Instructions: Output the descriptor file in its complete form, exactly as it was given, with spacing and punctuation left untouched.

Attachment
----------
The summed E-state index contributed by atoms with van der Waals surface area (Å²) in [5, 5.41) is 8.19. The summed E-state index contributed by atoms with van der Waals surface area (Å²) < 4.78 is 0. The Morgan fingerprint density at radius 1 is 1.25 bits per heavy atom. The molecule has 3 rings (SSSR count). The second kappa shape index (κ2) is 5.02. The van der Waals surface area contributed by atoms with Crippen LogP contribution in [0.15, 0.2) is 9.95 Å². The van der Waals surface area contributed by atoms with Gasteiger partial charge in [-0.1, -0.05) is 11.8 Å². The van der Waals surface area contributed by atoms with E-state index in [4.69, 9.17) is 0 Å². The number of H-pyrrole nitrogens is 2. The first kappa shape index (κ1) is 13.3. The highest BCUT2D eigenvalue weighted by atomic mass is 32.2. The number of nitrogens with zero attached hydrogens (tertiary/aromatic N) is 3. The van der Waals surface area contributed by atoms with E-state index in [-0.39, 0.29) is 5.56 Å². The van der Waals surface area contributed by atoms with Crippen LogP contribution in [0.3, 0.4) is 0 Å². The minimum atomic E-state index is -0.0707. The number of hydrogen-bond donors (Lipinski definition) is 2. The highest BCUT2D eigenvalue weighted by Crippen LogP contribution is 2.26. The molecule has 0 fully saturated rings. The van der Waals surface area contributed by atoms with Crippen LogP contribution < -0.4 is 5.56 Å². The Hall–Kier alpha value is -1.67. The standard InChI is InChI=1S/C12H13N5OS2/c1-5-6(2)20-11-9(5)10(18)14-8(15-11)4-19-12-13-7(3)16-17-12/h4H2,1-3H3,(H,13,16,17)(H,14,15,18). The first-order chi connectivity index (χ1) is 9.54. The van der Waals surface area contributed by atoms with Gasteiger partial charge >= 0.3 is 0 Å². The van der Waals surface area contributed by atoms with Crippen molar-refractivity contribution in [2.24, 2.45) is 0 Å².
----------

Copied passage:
The summed E-state index contributed by atoms with van der Waals surface area (Å²) in [5, 5.41) is 8.19. The summed E-state index contributed by atoms with van der Waals surface area (Å²) < 4.78 is 0. The Morgan fingerprint density at radius 1 is 1.25 bits per heavy atom. The molecule has 3 rings (SSSR count). The second kappa shape index (κ2) is 5.02. The van der Waals surface area contributed by atoms with Crippen LogP contribution in [0.15, 0.2) is 9.95 Å². The van der Waals surface area contributed by atoms with Gasteiger partial charge in [-0.1, -0.05) is 11.8 Å². The van der Waals surface area contributed by atoms with E-state index in [4.69, 9.17) is 0 Å². The number of H-pyrrole nitrogens is 2. The first kappa shape index (κ1) is 13.3. The highest BCUT2D eigenvalue weighted by atomic mass is 32.2. The number of nitrogens with zero attached hydrogens (tertiary/aromatic N) is 3. The van der Waals surface area contributed by atoms with E-state index in [-0.39, 0.29) is 5.56 Å². The van der Waals surface area contributed by atoms with Crippen LogP contribution in [0.3, 0.4) is 0 Å². The minimum atomic E-state index is -0.0707. The number of hydrogen-bond donors (Lipinski definition) is 2. The highest BCUT2D eigenvalue weighted by Crippen LogP contribution is 2.26. The molecule has 0 fully saturated rings. The van der Waals surface area contributed by atoms with Crippen LogP contribution < -0.4 is 5.56 Å². The Hall–Kier alpha value is -1.67. The standard InChI is InChI=1S/C12H13N5OS2/c1-5-6(2)20-11-9(5)10(18)14-8(15-11)4-19-12-13-7(3)16-17-12/h4H2,1-3H3,(H,13,16,17)(H,14,15,18). The first-order chi connectivity index (χ1) is 9.54. The van der Waals surface area contributed by atoms with Gasteiger partial charge >= 0.3 is 0 Å². The van der Waals surface area contributed by atoms with Crippen molar-refractivity contribution in [2.24, 2.45) is 0 Å².